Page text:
Opening the hatch of an Iraq vehicle and seeing someone inside staring back at him was one of the worst things Willey saw in action. What he did next — in self-defense — was the worst thing he had to do.

Willey has been diagnosed with Gulf War Syndrome, which causes memory loss and muscle fatigue. "It is the unofficial 'agent orange' due to the chemicals used in warfare," he said, adding that the Veterans' Administration has never acknowledged it as a syndrome.

One of the oddest things Willey witnessed during his tour of duty was when his infantry was in the desert of the Euphrates River Valley. "We were riding in the middle of nowhere when all of a sudden these two doors appeared," he said. "We thought we were seeing things."

Upon investigation, they discovered one door led down into an underground tunnel where there was an abandoned station wagon. It was being used as a field hospital.

Another strange occurrence was in Dhahran, outside of Basra, where the opposition was setting fires to the oil refineries. "In Kuwait City the wind would shift and daylight turned to night because of the black ash covering everything," Willey said.

Willey, who is married and has two sons, received a Combat Infantry Badge, Army Commendation Medal, and a couple medals of achievement. He said he would serve again. He works at North End Composites building boats.

Destiny Poole of Thomaston was a paratrooper and quartermaster in the Army and was stationed in a variety of places such as Oklahoma and Virginia before being deployed to various locations in Iraq, South Korea, Japan, and Thailand. Her responsibilities entailed proper packing of parachutes, perimeter watches, and as a squad leader she was in charge of a handful of other soldiers.

"I am a military brat," said Poole. "My mother, father and grandfather were in the military and I wanted to follow in their footsteps," she said.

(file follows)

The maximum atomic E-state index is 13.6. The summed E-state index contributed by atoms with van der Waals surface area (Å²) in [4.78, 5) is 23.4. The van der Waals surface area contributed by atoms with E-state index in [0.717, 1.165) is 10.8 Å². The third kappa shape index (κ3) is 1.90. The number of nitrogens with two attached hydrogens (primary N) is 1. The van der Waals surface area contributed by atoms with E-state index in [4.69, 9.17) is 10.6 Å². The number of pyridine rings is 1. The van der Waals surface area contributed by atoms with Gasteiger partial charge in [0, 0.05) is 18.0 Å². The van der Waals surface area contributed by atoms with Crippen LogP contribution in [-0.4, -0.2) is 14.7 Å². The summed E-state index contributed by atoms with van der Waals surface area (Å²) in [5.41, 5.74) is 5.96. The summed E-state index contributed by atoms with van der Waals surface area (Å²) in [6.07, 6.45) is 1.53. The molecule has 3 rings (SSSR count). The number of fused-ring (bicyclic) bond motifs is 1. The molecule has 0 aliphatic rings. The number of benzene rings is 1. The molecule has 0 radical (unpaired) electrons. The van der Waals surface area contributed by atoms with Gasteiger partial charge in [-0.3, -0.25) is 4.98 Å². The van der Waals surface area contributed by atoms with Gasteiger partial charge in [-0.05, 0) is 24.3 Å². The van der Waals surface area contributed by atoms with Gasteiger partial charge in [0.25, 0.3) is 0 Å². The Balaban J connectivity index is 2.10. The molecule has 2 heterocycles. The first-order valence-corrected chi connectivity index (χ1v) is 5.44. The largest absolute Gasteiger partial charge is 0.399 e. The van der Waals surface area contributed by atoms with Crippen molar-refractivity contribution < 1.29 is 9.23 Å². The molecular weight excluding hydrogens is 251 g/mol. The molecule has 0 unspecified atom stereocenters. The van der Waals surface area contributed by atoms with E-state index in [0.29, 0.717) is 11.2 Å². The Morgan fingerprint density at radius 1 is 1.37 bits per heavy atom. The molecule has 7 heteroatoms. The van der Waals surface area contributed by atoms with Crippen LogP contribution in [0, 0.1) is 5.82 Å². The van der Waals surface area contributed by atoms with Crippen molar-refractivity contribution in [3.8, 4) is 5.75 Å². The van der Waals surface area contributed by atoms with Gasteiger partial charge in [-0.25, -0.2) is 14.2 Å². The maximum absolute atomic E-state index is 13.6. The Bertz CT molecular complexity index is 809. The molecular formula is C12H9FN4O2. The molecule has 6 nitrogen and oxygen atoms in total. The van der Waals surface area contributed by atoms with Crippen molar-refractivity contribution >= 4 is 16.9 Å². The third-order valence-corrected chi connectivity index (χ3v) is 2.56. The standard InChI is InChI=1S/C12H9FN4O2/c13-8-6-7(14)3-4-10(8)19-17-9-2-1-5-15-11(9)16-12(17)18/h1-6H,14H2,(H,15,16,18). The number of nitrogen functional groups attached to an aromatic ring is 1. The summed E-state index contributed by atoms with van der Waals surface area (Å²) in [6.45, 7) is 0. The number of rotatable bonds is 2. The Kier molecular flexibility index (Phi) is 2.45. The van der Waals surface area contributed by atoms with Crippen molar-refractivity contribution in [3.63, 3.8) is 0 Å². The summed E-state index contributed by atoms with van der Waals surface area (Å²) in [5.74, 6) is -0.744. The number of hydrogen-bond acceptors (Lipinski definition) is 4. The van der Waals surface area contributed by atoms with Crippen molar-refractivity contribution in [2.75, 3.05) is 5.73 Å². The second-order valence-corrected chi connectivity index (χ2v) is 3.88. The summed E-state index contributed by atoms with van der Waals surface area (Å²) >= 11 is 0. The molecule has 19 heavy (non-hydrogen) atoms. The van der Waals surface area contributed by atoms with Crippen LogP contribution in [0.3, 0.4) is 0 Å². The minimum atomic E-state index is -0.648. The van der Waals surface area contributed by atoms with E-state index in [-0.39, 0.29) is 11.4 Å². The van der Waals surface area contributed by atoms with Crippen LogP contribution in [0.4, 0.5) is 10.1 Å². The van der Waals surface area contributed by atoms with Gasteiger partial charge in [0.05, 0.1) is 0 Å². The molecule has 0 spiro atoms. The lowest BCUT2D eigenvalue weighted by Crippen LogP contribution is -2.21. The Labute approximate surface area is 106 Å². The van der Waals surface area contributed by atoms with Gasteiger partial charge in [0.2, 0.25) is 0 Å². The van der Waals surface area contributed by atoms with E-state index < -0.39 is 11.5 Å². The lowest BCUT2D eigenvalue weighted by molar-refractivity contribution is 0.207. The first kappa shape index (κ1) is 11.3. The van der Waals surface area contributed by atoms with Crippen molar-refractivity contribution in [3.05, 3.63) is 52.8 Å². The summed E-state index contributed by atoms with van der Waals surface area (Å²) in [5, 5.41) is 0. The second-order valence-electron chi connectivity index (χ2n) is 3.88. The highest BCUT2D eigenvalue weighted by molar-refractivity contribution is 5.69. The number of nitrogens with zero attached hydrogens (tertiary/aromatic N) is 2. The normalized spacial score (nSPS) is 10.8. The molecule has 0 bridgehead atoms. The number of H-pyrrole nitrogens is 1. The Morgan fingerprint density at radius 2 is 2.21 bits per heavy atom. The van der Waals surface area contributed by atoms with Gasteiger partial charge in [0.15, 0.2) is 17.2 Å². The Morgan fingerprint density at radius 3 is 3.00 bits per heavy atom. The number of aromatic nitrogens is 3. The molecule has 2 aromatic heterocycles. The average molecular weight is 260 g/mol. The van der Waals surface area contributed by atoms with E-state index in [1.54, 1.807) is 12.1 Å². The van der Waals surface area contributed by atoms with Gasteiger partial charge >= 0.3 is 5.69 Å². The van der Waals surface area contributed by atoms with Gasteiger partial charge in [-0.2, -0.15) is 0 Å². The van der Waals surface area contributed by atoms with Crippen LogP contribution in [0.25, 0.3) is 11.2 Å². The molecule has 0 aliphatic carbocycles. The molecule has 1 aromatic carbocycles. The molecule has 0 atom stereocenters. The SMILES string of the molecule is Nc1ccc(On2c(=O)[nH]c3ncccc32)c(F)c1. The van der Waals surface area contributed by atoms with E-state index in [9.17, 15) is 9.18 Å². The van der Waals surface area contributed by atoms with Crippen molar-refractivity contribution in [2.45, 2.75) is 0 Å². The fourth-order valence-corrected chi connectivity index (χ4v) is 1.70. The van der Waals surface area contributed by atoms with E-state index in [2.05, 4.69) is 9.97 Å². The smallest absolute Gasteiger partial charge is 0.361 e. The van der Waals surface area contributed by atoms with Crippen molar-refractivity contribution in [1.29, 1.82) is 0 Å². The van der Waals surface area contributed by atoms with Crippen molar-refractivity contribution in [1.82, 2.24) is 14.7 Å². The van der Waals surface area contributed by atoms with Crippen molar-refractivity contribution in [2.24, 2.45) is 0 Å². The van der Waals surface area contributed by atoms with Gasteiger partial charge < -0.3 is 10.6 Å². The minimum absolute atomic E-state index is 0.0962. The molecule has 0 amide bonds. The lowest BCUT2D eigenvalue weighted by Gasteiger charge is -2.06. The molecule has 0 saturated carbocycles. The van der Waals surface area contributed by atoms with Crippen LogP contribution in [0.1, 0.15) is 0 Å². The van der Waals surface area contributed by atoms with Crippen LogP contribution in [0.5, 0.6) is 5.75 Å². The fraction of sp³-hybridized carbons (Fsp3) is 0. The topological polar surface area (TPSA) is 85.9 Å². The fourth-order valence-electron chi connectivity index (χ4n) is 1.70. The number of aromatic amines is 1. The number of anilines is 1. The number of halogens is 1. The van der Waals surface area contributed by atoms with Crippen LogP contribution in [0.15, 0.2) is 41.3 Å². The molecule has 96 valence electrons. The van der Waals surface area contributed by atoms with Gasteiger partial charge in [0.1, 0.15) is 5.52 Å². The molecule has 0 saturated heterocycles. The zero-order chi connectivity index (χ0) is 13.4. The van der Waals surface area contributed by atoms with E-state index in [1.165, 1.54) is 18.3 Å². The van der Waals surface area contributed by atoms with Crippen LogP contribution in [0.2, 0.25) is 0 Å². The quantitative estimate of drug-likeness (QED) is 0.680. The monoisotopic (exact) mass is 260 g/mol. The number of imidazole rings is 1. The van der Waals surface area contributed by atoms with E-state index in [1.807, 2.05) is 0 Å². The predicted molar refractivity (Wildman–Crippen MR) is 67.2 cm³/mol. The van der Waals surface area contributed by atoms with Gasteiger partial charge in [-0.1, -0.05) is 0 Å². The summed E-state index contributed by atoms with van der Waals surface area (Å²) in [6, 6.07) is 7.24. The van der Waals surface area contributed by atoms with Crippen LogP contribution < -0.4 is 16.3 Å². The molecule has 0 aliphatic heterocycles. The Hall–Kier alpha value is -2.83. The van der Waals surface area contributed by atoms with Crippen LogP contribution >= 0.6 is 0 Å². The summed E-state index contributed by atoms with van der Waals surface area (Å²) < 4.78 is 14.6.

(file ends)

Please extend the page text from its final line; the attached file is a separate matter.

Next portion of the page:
Poole said some of the hardest things to see were homeless kids running after their Humvees asking for food, and burying her fallen comrades.

"I buried my best friend," said Poole. "She gave the ultimate sacrifice."

Poole, who was on mortuary detail at the time of the burial, said she had to fold the flag and hand it to her friend's mother while the woman begged for her daughter back.

Poole said she is still adapting to civilian life, always looking over her shoulder. "I don't think any soldier will ever fully adapt," she said.

She said she learned respect, honor and loyalty. "What brother and sisterhood really meant, and what trust meant," she added. And she got the opportunity to sit in Saddam Hussein's chair at his palace.

Although she is upset with the benefits that soldiers were promised and either did not receive or had taken away, she would serve again "in a heartbeat."

"Don't thank me," she said. "It was my part as an American. It's an honor to have served."

It has been debated that older veterans — pre-9/11 — had it harder than this new generation of veterans. The one thing that is certain is, "All gave some. Some gave all."

And as a side note, a recent study by Wallethub shows Maine as being in the top 10 best states for military retirees. The study compared the 50 states plus the District of Columbia in 18 categories ranging from taxes on military benefits to veteran job opportunities.

Courier Publications reporter Beth A. Birmingham can be reached at 594-4401 ext. 125 or via email at bbirmingham@courierpublicationsllc.com.

Comments (1)
Posted by: Robin Gabe | May 31, 2014 11:52

Thanks for an insightful article. The medals referenced are the Navy and the Army Commendation Medal (not "Accommodation").